7010, 7018, cisco, data center, dc, Fryguy, fryguy_pa, nexus, nexus 7000, nexus 7010, nexus 7018, nxos
I was chatting with one of my old co-workers the other day and he mentioned that most people (Exec Level) do not always understand the difference in the Nexus 7010 and 7018 switches. So, based on that chat conversation I figured I would just post up some information on the similarities and the differences between the two.
First difference, size and weight. The Nexus 7010 is 36.5″ (92.7 cm) tall and can weight up to 516 lb (235 kg) whereas the Nexus 7018 is 43.5″ tall (110.5 cm) and can weigh up to 696 lb (316 kg) fully loaded. That equates to the Nexus 7010 being about 21RU and the 7018 25RU. Both are also the full depth of a standard 4-post rack – so you need to be aware of quite a bit when designing the space layout around them. Below is an image from Cisco’s web site ( http://www.cisco.com/en/US/products/ps9402/index.html ) that shows the 7018 on the left and the 7010 on the right.
The next difference in them is the slot capacity and performance. The Nexus 7010 is a 10-slot chassis but slots 5 and 6 are reserved for Supervisors, so the real capacity is 8 line cards. In the 7018 you have an 18 slot chassis and slots 9 and 10 are reserved for supervisors, thus providing 16 available slots for line cards. With the currently available supervisors and cards, the Nexus 7010 can handle 480 Mpps and the 7018 can support twice that, 960 Mpps. In both the Nexus 7010 and 7018 chassis you can have up to 5 fabric modules installed, but there is a difference between the 7010 and the 7018 the cards. In the 7010, the cards are in a vertical mounting whereas in the 7018 they are in a horizontal mount. This is one of the only cards that I know which is unique to each chassis. All the other line cards (supervisors, 1g, 10g, etc) are interchangeable between the two.
When you look at the Nexus 7010 and the line cards, in order for the fabric card to “touch” all the line cards, it would have to be mounted horizontally. In the 7018, the line cards are horizontal – so the fabric card needs to be vertical. It is just how the backplane connections work in these chassis’s. At least, that is my understanding of why they are different.
The Nexus 7018 (N7k-C7018-FAB-1) is pictured on the left and the 7010 Fabric module (N7K-C7010-FAB-1) is on the right.
Like the fabric cards that are found on the back, the fan trays that are found on the back are unique to each switch. The Nexus 7018 fan tray (N7K-C7018-FAN) is larger and contains more fans as the airflow on that chassis is side-to-side, but the 7010 fan tray (N7K-C7010-FAN) is a smaller as the chassis airflow is front to back. The 7018 fan tray is picture below on the left and the 7010 fan tray is on the right. When it comes to the Nexus 7018 airflow, Panduit actually makes a special rack just for this switch to accommodate the airflow in a cold aisle/hot aisle data center. More information can be found on Panduit’s website at http://www.panduit.com/groups/MPM-BR/documents/InstallationInstruction/CMSCONT_035895.pdf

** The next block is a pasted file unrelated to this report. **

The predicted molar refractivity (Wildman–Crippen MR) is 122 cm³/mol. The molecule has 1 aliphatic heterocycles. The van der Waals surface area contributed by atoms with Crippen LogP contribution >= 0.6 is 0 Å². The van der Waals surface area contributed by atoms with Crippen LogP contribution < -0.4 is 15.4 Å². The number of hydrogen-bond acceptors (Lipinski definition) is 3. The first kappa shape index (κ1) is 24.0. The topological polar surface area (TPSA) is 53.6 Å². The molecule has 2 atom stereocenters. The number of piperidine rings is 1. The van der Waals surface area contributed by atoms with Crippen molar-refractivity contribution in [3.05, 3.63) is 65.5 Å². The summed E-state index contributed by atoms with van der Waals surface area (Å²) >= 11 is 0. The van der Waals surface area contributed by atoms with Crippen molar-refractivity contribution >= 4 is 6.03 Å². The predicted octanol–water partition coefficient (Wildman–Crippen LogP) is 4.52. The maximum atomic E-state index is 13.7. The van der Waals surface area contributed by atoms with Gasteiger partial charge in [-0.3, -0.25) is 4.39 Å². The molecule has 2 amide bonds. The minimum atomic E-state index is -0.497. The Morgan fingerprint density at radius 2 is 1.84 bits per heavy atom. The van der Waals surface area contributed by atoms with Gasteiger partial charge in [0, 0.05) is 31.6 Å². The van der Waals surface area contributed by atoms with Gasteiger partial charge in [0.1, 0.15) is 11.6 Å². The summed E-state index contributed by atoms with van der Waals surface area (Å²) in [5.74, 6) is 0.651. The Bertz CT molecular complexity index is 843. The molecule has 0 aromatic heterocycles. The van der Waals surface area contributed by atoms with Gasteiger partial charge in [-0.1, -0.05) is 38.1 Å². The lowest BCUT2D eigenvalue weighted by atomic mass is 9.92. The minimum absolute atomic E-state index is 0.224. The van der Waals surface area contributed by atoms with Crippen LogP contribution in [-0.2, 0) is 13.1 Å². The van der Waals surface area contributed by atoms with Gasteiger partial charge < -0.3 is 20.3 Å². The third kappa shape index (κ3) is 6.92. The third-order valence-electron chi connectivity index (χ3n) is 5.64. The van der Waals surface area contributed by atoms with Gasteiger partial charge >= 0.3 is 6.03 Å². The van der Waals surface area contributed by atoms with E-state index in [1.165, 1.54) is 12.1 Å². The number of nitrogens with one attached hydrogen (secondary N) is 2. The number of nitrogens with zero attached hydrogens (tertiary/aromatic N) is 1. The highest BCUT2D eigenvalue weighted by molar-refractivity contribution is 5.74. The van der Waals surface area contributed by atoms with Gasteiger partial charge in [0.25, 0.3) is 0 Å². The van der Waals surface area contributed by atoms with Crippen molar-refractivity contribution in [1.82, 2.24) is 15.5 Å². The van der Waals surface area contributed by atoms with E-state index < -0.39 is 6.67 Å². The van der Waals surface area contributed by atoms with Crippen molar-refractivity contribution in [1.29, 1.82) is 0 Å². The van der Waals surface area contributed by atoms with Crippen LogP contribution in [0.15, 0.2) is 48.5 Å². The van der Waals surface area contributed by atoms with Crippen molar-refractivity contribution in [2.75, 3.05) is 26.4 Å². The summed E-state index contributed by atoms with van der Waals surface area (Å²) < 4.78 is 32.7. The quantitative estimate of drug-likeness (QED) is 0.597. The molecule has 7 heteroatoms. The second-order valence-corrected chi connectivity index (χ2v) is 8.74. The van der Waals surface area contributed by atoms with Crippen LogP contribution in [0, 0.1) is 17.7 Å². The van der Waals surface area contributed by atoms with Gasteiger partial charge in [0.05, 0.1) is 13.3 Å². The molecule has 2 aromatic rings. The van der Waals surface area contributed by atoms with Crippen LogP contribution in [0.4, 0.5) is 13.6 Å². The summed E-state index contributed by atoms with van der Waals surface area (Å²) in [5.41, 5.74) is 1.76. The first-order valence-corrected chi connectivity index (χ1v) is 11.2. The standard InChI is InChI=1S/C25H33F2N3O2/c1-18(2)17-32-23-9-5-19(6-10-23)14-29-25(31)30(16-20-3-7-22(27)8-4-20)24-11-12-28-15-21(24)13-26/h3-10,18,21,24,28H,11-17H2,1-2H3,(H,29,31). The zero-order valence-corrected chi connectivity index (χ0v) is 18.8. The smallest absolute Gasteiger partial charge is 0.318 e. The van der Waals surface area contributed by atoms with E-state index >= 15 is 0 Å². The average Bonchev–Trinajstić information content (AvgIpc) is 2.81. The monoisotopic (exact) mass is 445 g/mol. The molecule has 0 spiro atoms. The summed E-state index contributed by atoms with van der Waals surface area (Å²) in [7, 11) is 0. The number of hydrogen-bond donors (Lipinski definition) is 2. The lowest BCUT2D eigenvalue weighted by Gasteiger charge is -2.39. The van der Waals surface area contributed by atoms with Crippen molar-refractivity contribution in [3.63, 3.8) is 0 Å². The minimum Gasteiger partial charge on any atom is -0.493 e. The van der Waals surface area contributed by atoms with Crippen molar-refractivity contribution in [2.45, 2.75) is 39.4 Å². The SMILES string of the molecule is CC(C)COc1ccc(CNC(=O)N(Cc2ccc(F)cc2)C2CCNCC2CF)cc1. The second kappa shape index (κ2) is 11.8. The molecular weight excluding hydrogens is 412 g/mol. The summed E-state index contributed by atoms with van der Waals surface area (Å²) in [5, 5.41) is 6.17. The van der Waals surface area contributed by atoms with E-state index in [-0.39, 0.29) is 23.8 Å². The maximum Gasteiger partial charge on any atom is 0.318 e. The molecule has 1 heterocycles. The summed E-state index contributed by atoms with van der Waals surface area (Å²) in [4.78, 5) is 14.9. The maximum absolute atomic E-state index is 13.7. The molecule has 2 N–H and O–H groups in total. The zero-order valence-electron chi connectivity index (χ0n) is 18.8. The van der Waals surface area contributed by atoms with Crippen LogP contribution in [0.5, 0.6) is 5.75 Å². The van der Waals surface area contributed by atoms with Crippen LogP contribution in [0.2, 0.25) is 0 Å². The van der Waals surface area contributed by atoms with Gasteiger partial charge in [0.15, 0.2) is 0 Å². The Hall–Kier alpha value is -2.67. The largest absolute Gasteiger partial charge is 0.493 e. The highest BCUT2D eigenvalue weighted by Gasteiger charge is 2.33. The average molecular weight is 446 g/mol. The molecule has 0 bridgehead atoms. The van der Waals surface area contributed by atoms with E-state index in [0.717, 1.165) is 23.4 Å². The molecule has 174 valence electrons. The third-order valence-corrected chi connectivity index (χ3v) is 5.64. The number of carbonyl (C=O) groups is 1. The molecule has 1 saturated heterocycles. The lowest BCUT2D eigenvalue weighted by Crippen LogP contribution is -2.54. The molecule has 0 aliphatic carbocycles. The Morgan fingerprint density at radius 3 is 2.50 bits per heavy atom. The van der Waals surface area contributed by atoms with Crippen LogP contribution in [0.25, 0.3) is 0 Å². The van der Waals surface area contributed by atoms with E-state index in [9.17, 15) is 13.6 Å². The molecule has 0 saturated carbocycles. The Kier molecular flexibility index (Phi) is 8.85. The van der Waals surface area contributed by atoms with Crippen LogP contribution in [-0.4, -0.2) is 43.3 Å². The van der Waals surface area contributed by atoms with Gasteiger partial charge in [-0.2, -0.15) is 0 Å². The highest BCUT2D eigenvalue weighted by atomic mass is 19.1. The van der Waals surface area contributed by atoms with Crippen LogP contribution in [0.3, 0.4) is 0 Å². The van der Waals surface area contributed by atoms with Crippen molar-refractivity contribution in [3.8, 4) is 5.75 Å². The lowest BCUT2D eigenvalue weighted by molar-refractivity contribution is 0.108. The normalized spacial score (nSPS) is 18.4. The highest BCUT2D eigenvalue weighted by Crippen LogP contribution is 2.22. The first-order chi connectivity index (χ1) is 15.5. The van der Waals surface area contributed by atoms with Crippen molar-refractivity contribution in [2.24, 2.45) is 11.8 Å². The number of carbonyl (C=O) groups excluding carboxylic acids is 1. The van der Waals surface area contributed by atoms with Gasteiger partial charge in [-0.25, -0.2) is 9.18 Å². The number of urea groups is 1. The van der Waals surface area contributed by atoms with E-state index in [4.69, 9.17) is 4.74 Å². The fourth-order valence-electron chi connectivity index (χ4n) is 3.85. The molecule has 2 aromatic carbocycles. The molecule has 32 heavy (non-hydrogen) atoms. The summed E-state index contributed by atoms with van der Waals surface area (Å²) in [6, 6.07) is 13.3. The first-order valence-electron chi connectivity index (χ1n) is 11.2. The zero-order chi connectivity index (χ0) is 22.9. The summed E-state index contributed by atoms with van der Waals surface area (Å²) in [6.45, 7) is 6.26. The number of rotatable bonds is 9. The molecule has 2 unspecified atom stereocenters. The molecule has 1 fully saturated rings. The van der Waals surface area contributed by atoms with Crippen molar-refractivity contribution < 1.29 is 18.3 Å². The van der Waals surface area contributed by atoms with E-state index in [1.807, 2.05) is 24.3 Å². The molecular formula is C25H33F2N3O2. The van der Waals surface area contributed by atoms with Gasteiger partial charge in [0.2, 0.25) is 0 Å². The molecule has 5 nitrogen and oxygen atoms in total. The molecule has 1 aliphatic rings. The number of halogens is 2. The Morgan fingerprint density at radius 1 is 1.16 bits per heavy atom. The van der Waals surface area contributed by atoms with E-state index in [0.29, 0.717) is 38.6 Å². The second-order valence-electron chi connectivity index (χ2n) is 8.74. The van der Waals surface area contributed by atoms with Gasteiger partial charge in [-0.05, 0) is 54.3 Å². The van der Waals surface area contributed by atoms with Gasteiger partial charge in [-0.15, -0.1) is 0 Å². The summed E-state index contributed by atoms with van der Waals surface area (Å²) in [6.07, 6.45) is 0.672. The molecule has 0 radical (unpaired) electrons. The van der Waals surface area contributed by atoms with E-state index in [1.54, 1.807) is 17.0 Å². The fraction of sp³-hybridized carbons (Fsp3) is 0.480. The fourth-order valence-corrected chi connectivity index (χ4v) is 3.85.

The final difference that I am aware of is with the power supplies. Today there are three power supplies for the Nexus 7000 switches, two that are AC powered and one that is DC powered. There is a 6000 kW AC (N7K-AC-6.0KW), a 7500 kW AC (N7k-AC-7.5KW), and finally a 6000 kW DC (N7K-DC-6.0KW) power supply. In the Nexus 7010 you can have up to three power supplies installed and in the 7018 you can have up to four installed. With the 6000 kW power supply, the cable connected is a standard C19 to country specific plug type. On the 7500 kW one, the cable is hard-wired to the power supply and must be ordered with the correct plug type. When it comes to the DC power supply, there is also a DC Power Interface Unit that you will need in order to provide the DC power to the power supply.
Pictures of the power supplies are below with the 6000 kW on the left, the 7.5KW on the right and the DC one below.
As for the similarities, most everything else is the same – Supervisors, Line Cards, configurations, NX-OS, etc.
Hope that this post helps you understand that barring a few hardware differences, these switches are the same.